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  • David Richard Gallery

Past is Present:  Alternative Processes in Contemporary Photography

Past is Present:  Alternative Processes in Contemporary Photography

Past Is Present: Alternative Processes in Contemporary Photography

The introduction of the Kodak Brownie in the early 20th century was the beginning of putting the photographic process in the hands of Everyman. The complex, time-consuming and sometimes dangerous methods invented in the previous century gave way to simpler means of capturing images. Easy to carry and easy to use, the Brownie and later ‘point and shoot’ cameras like the Polaroid became ubiquitous and enabled anyone to use a tool that hitherto had been in the domain of dedicated professionals.

With the advent of the digital age, ‘analog’ photography has virtually disappeared. The use of mobile phone cameras has inundated the world with selfies, pictures of pets and food and other images ultimately destined for the visual landfill. Still, there is hope.

The ‘hand-made’ approach to photography remains the arcana of artists, where the process is as important as the resultant image. Past is Present explores not only the ‘how’, but the ‘why’. Wet plate collodion, cyanotypes, platinum palladium, tintypes, albumen prints and others are included to highlight and explain these alternative processes. Equally significant are the reasons these artists have elected to use them. Certainly, much is obvious in the richness and depth to the surfaces of these prints and different processes produce different effects. There is warmth of tonality to them as well, not unlike an audiophile’s appreciation of vinyl over digital music.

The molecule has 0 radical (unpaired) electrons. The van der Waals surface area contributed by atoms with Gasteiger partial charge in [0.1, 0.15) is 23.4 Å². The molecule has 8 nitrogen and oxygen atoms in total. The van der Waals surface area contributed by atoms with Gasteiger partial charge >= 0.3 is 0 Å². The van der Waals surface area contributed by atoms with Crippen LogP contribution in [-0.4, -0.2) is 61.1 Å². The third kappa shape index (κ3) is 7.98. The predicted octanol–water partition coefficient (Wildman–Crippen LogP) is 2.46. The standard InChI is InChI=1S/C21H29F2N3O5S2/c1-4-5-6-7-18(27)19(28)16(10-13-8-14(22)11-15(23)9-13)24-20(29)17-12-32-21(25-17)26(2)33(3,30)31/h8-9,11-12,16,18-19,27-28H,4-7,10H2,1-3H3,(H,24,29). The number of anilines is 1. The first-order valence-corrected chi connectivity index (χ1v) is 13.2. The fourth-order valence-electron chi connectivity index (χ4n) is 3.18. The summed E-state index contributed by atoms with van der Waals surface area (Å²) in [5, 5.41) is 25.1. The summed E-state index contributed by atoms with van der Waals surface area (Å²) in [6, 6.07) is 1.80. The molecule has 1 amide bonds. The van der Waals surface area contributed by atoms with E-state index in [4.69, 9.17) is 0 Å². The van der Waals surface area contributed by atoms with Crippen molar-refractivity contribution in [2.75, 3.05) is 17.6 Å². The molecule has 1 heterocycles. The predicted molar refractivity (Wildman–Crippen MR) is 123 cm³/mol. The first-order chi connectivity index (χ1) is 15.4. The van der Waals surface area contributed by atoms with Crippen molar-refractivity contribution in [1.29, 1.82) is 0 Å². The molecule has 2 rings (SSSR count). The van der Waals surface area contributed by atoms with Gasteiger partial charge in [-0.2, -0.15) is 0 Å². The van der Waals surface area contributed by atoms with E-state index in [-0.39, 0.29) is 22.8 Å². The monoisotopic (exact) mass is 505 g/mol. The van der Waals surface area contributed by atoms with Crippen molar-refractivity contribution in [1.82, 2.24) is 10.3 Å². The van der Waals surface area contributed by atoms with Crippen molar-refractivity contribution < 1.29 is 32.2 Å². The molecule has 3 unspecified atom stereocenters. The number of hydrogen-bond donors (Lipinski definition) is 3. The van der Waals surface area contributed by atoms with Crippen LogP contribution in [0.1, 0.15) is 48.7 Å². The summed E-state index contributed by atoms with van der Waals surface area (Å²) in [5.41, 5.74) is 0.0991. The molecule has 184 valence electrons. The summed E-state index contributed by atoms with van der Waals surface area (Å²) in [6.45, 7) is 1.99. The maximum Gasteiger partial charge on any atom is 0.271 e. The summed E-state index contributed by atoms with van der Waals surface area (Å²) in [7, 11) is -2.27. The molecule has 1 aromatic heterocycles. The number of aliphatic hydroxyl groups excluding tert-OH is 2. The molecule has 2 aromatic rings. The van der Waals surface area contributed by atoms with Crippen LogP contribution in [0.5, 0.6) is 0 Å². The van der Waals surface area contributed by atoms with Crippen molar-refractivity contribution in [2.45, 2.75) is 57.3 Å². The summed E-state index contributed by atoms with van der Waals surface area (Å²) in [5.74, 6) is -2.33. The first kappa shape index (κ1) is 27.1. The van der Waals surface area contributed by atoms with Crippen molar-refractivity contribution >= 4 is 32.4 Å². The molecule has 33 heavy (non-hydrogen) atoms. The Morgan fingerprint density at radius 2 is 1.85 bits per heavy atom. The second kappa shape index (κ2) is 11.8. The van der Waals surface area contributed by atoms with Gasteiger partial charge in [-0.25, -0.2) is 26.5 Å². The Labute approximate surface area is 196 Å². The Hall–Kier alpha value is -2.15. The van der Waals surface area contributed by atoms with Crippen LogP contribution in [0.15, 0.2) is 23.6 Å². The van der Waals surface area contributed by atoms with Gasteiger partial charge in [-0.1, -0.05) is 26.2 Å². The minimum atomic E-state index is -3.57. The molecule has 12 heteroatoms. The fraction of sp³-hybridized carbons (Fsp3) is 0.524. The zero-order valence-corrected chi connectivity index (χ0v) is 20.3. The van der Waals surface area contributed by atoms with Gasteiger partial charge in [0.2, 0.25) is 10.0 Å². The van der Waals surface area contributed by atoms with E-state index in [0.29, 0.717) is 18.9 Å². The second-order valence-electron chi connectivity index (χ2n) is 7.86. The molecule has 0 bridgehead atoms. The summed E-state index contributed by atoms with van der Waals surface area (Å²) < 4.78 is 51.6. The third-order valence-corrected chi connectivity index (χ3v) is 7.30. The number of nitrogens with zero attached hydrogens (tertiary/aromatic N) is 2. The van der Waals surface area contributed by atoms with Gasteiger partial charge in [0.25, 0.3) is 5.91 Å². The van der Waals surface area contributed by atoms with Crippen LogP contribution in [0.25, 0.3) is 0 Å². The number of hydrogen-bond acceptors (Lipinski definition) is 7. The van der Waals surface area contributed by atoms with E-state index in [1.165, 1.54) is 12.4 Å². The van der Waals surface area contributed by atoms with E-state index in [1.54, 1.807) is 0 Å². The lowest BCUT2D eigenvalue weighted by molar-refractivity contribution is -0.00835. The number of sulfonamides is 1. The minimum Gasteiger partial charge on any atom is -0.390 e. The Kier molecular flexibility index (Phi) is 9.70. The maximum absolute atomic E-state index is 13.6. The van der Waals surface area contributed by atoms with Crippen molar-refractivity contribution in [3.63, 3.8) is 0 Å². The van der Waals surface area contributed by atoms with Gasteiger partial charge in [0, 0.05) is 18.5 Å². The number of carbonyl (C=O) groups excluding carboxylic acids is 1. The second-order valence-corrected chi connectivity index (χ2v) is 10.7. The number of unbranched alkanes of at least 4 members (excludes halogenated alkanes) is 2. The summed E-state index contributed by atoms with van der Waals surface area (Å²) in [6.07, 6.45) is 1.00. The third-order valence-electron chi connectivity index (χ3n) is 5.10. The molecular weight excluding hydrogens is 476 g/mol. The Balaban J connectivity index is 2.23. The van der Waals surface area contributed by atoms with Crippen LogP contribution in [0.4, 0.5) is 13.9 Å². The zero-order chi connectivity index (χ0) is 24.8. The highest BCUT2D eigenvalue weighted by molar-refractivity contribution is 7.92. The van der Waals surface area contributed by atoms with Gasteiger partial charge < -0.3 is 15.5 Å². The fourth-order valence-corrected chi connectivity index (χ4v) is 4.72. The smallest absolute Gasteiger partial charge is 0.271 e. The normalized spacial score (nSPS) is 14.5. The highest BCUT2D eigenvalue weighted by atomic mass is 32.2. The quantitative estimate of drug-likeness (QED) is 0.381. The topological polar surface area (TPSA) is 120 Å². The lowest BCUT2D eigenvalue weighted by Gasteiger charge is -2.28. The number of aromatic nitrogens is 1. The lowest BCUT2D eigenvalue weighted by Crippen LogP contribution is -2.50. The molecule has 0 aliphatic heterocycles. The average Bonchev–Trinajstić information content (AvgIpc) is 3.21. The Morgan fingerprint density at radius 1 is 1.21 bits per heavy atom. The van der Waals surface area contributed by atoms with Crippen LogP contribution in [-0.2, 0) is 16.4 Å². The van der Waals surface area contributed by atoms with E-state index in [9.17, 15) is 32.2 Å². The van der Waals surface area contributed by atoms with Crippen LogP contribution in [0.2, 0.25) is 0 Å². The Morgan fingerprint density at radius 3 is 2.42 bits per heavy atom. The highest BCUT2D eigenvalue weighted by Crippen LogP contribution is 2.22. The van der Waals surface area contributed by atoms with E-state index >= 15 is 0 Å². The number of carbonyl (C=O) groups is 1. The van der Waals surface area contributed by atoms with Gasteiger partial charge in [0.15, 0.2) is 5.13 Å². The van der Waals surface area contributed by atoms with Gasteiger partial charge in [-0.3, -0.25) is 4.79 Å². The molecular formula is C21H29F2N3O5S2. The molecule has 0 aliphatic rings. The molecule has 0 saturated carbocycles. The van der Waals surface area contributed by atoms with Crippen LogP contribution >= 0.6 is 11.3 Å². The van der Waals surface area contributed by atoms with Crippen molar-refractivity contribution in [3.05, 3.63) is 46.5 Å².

For those artists who use vintage cameras or non-lens devices such as camera obscura or pinhole, a variety of techniques and effects come into play. These tools require a deep understanding of optics and experience with the process. While a high degree of control exists, there is often a certain serendipity when it comes to the final image. As Sam Tischler says “I never see the image through a view finder so I have to really understand the mechanics of how the image is being made on the film. I also get some wonderful accidents.”

Indeed, ‘wonderful accidents’ are an intrinsic part of what draws artists to these archaic and arcane processes and what offers something unique to the viewer.

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